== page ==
SHAIKHAH UMME ROOMAN SOOFIE reflects on some of the issues raised at the international Islamic finance conference held in Cape Town, recently.
SOUTH AFRICA is truly a remarkable country. After removing the shackles of a painful past, it has transformed into a land of immeasurable tolerance and acceptance. The recent Cape Town International Islamic Finance Conference 2022 (CPTIIFC 2022) hosted by iConsult Africa, is a prime example of this transformation.
In a country where Muslims make up a mere two per cent of the total population, it is heart-warming that a conference highlighting the Islamic value system as implemented in the Islamic financial system was welcomed in the beautiful Mother City, Cape Town. And what a grand event it was! For the first time on our soil, critical contributors including leading practitioners in the field of Islamic finance (IF), local and international shariah scholars, industry specialists, regulators and the public, all gathered for three days to discuss, share research and foster new bonds of professional relations with the shared aim of the growth and betterment of the IF industry in South Africa.
The primary goal of the conference was to seek sustainable solutions to global economic concerns. The core focus centred around the United Nations 2030 vision for the implementation of the 17 Sustainable Development Goals (UN SDGs), with a proposition that the principles and value system of Islamic finance could be a catalyst to fast track the achievement of these goals. It has been echoed through every session of the conference that the implementation of the shariah and its higher objectives (maqaasid) in all sectors – banking, Islamic insurance (takaful) and capital markets – enable the realisation of universal goals for the betterment of humankind.
Key value propositions were highlighted, such as the significant economic power of Muslim capital as well as the wealth of opportunity to harness this potential. It was brought to light that shariah compliance in environmental, social and corporate governance (ESG) and impact investing has thus far proven to be more efficient, even outperforming conventional funds. These opportunities need to be adequately harnessed and channelled as a coherent structure. Such conferences play an opportune role in fulfilling these objectives by highlighting the potential and also directing our efforts towards finding viable solutions.
The exceptional role and sustainable strength of Islamic social finance was demonstrated by key stakeholders, proving yet again that the maqaasid (of shariah) are not only in tune with all 17 SDGs but also predate them, are more refined and thus superior.
The importance of education and creating awareness were also pertinent recommendations reiterated by panellists in each segment. A greater effort needs to be made to create a strong awareness of the methodology and values of the Islamic financial system and the maqaasid, thus drawing attention to the existence of a credible, universal, ethical, shariah compliant alternative. The conference was a critical event in this regard and paved the way for future robustness and quality discussions – indeed, a stepping-stone for subsequent growth and credibility.
The discussions of local and international shariah scholars explored contemporary finance issues both globally and in the South African context. The discussions focused primarily on value based intermediation (VBI) and its applicative potential, digital assets and other social and Islamic jurisprudential issues, such as the concepts of ijtihad (independent reasoning) and ikhtilaf (differences of opinion) in the context of Islamic finance.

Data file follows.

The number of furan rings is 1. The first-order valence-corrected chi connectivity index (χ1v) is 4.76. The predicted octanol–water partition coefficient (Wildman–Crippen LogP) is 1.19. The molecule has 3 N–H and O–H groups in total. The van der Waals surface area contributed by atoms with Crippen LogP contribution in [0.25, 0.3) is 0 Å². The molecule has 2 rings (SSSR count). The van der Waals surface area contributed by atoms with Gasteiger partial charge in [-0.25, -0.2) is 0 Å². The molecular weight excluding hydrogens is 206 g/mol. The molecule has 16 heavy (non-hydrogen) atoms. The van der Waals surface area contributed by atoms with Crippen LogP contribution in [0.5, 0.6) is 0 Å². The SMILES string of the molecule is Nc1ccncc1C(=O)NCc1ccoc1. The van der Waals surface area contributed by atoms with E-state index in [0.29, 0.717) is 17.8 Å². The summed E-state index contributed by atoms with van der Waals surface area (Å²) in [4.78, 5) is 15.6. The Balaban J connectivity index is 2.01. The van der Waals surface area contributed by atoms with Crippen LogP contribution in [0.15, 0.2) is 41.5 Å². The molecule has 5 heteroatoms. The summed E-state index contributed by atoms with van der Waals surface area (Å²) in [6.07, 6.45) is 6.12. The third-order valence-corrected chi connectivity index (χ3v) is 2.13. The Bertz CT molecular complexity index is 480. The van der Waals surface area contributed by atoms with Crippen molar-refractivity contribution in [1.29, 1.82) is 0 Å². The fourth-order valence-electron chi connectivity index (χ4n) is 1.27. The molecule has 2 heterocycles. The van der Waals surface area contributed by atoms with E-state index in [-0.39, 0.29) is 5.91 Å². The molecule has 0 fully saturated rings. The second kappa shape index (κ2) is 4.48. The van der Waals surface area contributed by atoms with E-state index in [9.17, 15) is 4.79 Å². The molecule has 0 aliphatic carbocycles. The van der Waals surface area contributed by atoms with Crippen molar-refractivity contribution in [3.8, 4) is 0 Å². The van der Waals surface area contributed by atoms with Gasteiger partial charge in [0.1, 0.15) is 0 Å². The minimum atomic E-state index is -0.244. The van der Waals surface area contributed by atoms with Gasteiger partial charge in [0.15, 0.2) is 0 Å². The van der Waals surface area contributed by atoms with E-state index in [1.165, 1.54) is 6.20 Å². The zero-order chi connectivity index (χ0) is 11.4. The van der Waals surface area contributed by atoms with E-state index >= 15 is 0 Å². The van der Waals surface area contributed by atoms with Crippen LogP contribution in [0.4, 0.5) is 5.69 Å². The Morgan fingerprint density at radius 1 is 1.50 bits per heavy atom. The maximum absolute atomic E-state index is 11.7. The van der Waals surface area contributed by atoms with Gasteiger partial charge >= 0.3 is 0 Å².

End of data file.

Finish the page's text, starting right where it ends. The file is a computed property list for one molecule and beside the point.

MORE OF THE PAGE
A segment dedicated to the development of women in IF showcased the importance of gender inclusivity. The session aimed at clarifying some common misconceptions over the treatment and role of women in Islam; it was a reminder of the true nature of the Sacred law and the teachings of the Noble Messenger of Allah, and the earlier generations of Islamic civilisation. At iConsult Africa, we hold the development of women in high regard and recognise women as strong individuals in leadership roles. We acknowledge the importance of integrating between the strengths of both – males and females – for the betterment of the society at large, and as a vital element of growth and sustainability. As the noble Messenger (SAW) has stated: ‘Verily, the believers are like a structure, each part strengthening the other.’ (and the Prophet clasped his fingers together). (al-Bukhari)
Industry, scholars and thought leaders in Islamic finance have all expressed their gratitude for an exceptional experience, and committed to support future events of this nature to ensure that the sustainability of these discussions are maintained through executive actions.
The value of such conferences and the exchanging of views are often overlooked. The Islamic world knows too well the importance of such gatherings, as the scholars of the past used to meet annually in Makkah during the Hajj season to collaborate and share their research with others or to simply learn from (the knowledge of) others. It is from these very gatherings that bright ideas, innovation and future growth is born.
Shaikhah Umme Rooman Soofie [MSc Islamic Finance (INCEIF) and certified shariah advisor and auditor (AAOIFI)] is a shariah researcher at iConsult Africa and a qualified Islamic finance expert. She currently heads the Islamic studies department at the HSBP institute of learning, serves on the fatwa advisory committee and is a known orator at Islamic events in South Africa.
- iConsult Africa is a bespoke Islamic Finance and Business Advisory Firm focused on alternative financial solutions based on Islamic principles. Their primary focus is to explore financial solutions with broader social economic impact and inclusiveness. https://iconsult.africa/Home